Effects of Weight Loss
on Morbidity and Mortality
EDWARD W. GREGG
DAVID F. WILLIAMSON
The concept that, for a given height, there is a range of low-morbidity or low-mortality body weights, is firmly established in epidemiology (see Chapter 76). There is less agreement, however, over the spread of such ranges. Weights within these ranges have been called ideal, desirable, optimal, healthy, or recommended body weights. This general concept has two important implications that constitute the basis of modern weight management guidelines: First, people with body weights outside the recommended range, particularly the overweight, are at risk for chronic disease and even premature death; second, overweight people can lower their health risks by losing weight. Current epidemiological evidence generally supports the first inference but is equivocal about the second. Studies of weight loss are more susceptible than are studies of weight itself to confounder bias, such as underlying illness. Given the high prevalence of overweight and obesity, elucidating the effects of weight loss on health is a priority.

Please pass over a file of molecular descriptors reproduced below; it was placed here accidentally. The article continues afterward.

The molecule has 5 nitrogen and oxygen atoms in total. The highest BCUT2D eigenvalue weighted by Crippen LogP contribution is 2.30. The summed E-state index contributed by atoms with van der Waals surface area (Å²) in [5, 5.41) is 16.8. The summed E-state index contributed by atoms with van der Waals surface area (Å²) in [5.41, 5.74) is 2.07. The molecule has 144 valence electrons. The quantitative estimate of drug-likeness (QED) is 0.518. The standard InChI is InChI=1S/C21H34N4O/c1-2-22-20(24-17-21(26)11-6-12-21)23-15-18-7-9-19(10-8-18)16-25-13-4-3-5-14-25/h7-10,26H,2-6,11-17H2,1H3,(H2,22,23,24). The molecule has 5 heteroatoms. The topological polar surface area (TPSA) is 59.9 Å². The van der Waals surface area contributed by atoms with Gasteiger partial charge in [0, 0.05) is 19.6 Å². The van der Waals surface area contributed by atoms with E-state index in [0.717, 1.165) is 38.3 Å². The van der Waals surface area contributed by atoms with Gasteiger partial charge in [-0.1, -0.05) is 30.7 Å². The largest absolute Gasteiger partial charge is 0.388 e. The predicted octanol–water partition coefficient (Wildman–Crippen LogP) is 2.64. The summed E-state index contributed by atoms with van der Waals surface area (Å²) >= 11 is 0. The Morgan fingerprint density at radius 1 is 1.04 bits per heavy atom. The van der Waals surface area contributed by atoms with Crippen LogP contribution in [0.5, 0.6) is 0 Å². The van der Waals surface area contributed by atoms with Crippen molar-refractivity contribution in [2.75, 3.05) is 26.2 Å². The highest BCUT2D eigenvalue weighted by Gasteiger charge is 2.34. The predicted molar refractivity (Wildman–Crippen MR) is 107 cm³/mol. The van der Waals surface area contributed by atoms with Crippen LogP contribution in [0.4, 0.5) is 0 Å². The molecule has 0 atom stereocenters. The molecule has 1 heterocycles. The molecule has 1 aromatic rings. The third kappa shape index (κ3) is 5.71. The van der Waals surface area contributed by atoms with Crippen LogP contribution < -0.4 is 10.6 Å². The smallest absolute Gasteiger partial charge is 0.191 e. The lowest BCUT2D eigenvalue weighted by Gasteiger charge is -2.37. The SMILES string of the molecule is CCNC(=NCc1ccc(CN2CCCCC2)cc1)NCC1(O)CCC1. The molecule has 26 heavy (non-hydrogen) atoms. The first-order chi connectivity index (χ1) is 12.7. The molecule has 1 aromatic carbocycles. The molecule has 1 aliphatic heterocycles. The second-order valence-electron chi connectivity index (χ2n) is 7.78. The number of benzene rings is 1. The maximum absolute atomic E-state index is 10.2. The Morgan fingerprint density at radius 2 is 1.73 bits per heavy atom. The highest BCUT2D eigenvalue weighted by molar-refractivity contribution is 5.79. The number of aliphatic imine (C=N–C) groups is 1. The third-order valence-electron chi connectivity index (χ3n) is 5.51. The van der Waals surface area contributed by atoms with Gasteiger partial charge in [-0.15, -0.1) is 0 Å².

Table 88.1 demonstrates the widespread desire to lose weight in the U.S. population. About 29% and 43% of adult men and women, respectively, report trying to lose weight. In all body mass index (BMI) categories, women want to lose more weight than men except in the underweight category, where both men and women want to gain weight, but women want to gain much less weight than men (1.2 vs. 5.4 kg). Overall, women want to lose 7.9 kg and men, 4.2 kg.